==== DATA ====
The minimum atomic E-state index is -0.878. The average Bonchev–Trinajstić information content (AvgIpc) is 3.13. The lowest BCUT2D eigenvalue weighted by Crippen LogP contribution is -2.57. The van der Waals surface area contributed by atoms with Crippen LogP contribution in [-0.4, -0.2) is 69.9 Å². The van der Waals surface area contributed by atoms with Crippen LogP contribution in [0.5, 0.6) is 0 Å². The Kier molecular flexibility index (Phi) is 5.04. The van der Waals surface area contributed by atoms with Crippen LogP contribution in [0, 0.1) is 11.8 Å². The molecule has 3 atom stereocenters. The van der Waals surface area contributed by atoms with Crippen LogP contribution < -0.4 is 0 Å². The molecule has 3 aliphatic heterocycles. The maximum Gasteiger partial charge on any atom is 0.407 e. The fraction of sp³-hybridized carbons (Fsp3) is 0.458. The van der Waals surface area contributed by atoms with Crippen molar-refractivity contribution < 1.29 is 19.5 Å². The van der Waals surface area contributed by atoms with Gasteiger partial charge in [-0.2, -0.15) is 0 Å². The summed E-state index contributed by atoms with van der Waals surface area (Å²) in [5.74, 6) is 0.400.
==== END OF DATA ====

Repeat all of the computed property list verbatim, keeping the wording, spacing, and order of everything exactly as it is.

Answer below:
The minimum atomic E-state index is -0.878. The average Bonchev–Trinajstić information content (AvgIpc) is 3.13. The lowest BCUT2D eigenvalue weighted by Crippen LogP contribution is -2.57. The van der Waals surface area contributed by atoms with Crippen LogP contribution in [-0.4, -0.2) is 69.9 Å². The van der Waals surface area contributed by atoms with Crippen LogP contribution in [0.5, 0.6) is 0 Å². The Kier molecular flexibility index (Phi) is 5.04. The van der Waals surface area contributed by atoms with Crippen LogP contribution in [0, 0.1) is 11.8 Å². The molecule has 3 atom stereocenters. The van der Waals surface area contributed by atoms with Crippen LogP contribution < -0.4 is 0 Å². The molecule has 3 aliphatic heterocycles. The maximum Gasteiger partial charge on any atom is 0.407 e. The fraction of sp³-hybridized carbons (Fsp3) is 0.458. The van der Waals surface area contributed by atoms with Crippen molar-refractivity contribution < 1.29 is 19.5 Å². The van der Waals surface area contributed by atoms with Gasteiger partial charge in [-0.2, -0.15) is 0 Å². The summed E-state index contributed by atoms with van der Waals surface area (Å²) in [5.74, 6) is 0.400.